Road trip to mystic site of Puzzlewood, Fairy Woodland & Clearwater Caves
Saturday 28 April.
Departing Putney at 830am
£85 p.p includes minibus and entrance fee.
Ancient Woodland... England as it once was.... fairies, elves and the devic kingdom... join us on a journey to an area of exception energies and magic!
Puzzlewood is an ancient woodland, near Coleford in the Forest of Dean. The woods cover 14 acres, and are probably the best example of pre-Roman, Celtic opencast iron mines in the area.
The area contains strange rock formations, secret caves and ancient trees, with a confusing maze of paths. Puzzlewood is said to be one of J. R. R. Tolkien's inspirations for Middle-earth in The Lord of the Rings.
The geological features on show at Puzzlewood are known as scowles. Scowles originated through the erosion of natural underground cave systems formed in the Carboniferous Limestone many millions of years ago. Uplift and erosion caused the cave system to become exposed at the surface.
The magical scenery of Puzzlewood has made it a popular location for filming including Harry Potter, Dr Who, Merlin and Atlantis.
An extensive natural cave system, set in a beautiful valley. Walk through the show-caves and mine workings with exciting displays throughout. Remarkably, Clearwell Caves have produced artists' pigment for over 4,500 years and ochre pigments are still mined here today. You see our ochre workshop where pigment is still produced. Iron ore was mined here for over 2,000 years, until 1945; making Clearwell Caves one of the most complex and ancient mine systems in Britain. Going underground here is a great experience for all the family and an essential part of any visit to the Forest of Dean.
We will be departing from Putney at 830am, and leaving Puzzlewood at around 6pm. Expected journey time approx 2 hours. 15 spaces available. Deposit £25, email me at [email protected] for payment transfer details.
Road trip to Howl Night: Wolf Conservation Trust
Friday 18th May 1715 minibus collection time from Putney
The evening consists of a talk on wolves and their different methods of communication, focusing especially on their different vocalisations and the reasons for them. Following the presentation you'll head outdoors and will be able to put theory into practice, by letting out a howl and seeing what the wolves do in response!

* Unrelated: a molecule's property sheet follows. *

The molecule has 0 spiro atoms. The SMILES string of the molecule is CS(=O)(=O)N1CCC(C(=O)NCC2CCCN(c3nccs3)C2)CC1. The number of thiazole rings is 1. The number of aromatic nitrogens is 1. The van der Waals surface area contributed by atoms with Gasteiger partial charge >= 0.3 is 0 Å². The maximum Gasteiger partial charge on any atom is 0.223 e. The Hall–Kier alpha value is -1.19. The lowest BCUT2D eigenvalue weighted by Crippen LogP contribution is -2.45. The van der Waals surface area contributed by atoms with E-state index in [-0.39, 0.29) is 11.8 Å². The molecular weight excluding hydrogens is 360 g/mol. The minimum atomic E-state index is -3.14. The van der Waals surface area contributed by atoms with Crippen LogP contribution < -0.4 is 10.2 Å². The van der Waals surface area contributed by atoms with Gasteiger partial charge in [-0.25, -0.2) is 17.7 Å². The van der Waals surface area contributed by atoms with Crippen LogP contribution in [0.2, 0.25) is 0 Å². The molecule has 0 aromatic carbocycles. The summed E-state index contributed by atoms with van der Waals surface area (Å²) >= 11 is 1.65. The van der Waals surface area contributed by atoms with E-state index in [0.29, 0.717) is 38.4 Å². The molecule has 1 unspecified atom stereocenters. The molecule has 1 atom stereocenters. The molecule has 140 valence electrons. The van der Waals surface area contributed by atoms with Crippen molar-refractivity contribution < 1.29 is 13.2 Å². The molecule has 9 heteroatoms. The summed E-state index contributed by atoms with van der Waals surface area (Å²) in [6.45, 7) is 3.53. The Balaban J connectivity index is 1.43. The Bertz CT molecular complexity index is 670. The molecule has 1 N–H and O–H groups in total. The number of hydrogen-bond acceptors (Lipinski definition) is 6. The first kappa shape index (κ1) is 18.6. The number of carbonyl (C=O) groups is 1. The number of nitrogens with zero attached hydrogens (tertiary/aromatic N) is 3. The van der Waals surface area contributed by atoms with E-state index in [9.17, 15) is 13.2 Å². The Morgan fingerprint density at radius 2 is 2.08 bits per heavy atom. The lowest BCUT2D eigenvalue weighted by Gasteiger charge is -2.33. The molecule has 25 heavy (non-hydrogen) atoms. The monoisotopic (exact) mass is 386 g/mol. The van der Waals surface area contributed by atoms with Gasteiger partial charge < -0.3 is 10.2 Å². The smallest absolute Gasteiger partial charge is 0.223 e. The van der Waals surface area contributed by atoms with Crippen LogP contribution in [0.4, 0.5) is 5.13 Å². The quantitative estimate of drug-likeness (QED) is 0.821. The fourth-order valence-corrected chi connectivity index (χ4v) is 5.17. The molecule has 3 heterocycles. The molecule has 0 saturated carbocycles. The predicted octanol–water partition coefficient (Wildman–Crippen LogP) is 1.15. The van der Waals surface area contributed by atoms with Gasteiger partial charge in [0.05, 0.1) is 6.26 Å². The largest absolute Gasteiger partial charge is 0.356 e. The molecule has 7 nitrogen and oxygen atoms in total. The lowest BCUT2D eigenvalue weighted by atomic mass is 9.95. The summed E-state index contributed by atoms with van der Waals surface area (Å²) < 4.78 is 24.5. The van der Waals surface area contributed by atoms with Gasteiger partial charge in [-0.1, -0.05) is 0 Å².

Ask anyone how wolves communicate and the howl will most probably be the first answer you get, even though they communicate in a range of methods through sound, smell and body language. Wolf sounds range from the spine-tingling howl that calls the pack together and plays a huge role in socialisation and bonding, to the rough short bark that signifies fear and is used to warn other pack members of the threat and to scare away intruders. Other sounds include the whine, whimper, yelp, growl and snarl, all of which are probably heard more often than the howl, and yet it's the howl that defines the wolf and fascinates us.
So why do wolves howl?
Wolves range over vast areas in search of food and are often separated from one another. Of all their calls, howling works best over long distance. Its low pitch and long duration are well suited for transmission in forest and across tundra, the unique features of each individual's howl allow wolves to recognise each other and make contact. Howling to a wolf is what the telephone is to us. Howling has its costs as well as benefits, however; howl too close to a rival pack and there may be trouble. Consequently, wolves are generally careful about where, when and to whom they howl.
Why not come along to a Howl Night and see if the wolves howl back to you? Please note there is no wolf contact or walk at this event.
Cost per person £45
Cost includes minibus and entrance ticket.
Meeting at 515 pm in Putney, full address given on ticket purchase. 14 spaces available. Actual event is 7pm until 9pm. 515 meet for minibus.
Ankerwycke Yew: Meditations and Shamanic Journeying
Saturday 2 June 10-6
We will be visiting the 2,500 year old Ankerwycke Yew for a meditation and shamanic journey to connect with the wisdom and knowledge it holds. Time afterwards to spend time with the Yew and enjoy a peaceful walk.
The National Trust's oldest tree, this iconic 2,500 year old yew is steeped in history. According to popular belief, it was beneath this tree that King Henry VIII courted Anne Boleyn, and some reports suggest that he even proposed in its shadow. While Magna Carta is said to have been sealed at Runnymede, there are those who argue that the event actually took place on the other side of the river, perhaps under this very yew.
St Mary's priory
These crumbling walls were once a nunnery, built during the reign of Henry II and dedicated to St. Mary Magdalene. Following the dissolution of the monasteries the priory passed into private hands, and was patched up many times over the years. During the 19th and 20th centuries much of the surviving building fell into disrepair, and today only a few overgrown walls remain.
Ankerwycke is home to wildlife in abundance. Listen out for the loud, laughing calls of the green woodpeckers, or see if you can spot them feeding on insects in the woods. The emerald dragonfly and large red dragonfly are often visible darting between the ponds, and in spring the bare ground is carpeted with snowdrops, thought to be planted here in Victorian times
Cost: TBA shortly, awaiting costs of minibus